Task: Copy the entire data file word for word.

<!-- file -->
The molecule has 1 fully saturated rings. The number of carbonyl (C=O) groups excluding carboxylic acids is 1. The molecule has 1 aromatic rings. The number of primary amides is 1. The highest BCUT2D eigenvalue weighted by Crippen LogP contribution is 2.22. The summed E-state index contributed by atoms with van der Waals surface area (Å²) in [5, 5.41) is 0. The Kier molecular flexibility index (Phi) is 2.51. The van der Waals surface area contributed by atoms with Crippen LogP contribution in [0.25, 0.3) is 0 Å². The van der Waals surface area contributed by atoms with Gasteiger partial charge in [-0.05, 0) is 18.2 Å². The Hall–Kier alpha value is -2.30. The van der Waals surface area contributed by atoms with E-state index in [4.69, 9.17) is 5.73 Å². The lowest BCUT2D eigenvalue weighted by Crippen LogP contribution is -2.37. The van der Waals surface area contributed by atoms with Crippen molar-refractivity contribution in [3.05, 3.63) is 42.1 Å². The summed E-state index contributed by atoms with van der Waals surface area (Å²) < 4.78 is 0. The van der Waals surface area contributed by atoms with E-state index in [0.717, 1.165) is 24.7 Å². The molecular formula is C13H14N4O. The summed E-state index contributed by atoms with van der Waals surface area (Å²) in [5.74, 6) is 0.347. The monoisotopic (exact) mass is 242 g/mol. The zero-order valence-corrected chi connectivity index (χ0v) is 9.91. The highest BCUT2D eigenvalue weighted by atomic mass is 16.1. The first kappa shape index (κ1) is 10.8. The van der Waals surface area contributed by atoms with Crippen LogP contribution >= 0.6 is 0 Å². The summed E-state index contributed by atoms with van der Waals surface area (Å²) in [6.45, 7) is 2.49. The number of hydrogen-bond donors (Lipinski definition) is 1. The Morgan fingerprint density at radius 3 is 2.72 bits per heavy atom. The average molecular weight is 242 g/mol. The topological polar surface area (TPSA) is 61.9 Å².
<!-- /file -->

The molecule has 1 fully saturated rings. The number of carbonyl (C=O) groups excluding carboxylic acids is 1. The molecule has 1 aromatic rings. The number of primary amides is 1. The highest BCUT2D eigenvalue weighted by Crippen LogP contribution is 2.22. The summed E-state index contributed by atoms with van der Waals surface area (Å²) in [5, 5.41) is 0. The Kier molecular flexibility index (Phi) is 2.51. The van der Waals surface area contributed by atoms with Crippen LogP contribution in [0.25, 0.3) is 0 Å². The van der Waals surface area contributed by atoms with Gasteiger partial charge in [-0.05, 0) is 18.2 Å². The Hall–Kier alpha value is -2.30. The van der Waals surface area contributed by atoms with E-state index in [4.69, 9.17) is 5.73 Å². The lowest BCUT2D eigenvalue weighted by Crippen LogP contribution is -2.37. The van der Waals surface area contributed by atoms with Crippen molar-refractivity contribution in [3.05, 3.63) is 42.1 Å². The summed E-state index contributed by atoms with van der Waals surface area (Å²) < 4.78 is 0. The van der Waals surface area contributed by atoms with E-state index in [0.717, 1.165) is 24.7 Å². The molecular formula is C13H14N4O. The summed E-state index contributed by atoms with van der Waals surface area (Å²) in [5.74, 6) is 0.347. The monoisotopic (exact) mass is 242 g/mol. The zero-order valence-corrected chi connectivity index (χ0v) is 9.91. The highest BCUT2D eigenvalue weighted by atomic mass is 16.1. The first kappa shape index (κ1) is 10.8. The van der Waals surface area contributed by atoms with Crippen LogP contribution >= 0.6 is 0 Å². The summed E-state index contributed by atoms with van der Waals surface area (Å²) in [6.45, 7) is 2.49. The number of hydrogen-bond donors (Lipinski definition) is 1. The Morgan fingerprint density at radius 3 is 2.72 bits per heavy atom. The average molecular weight is 242 g/mol. The topological polar surface area (TPSA) is 61.9 Å².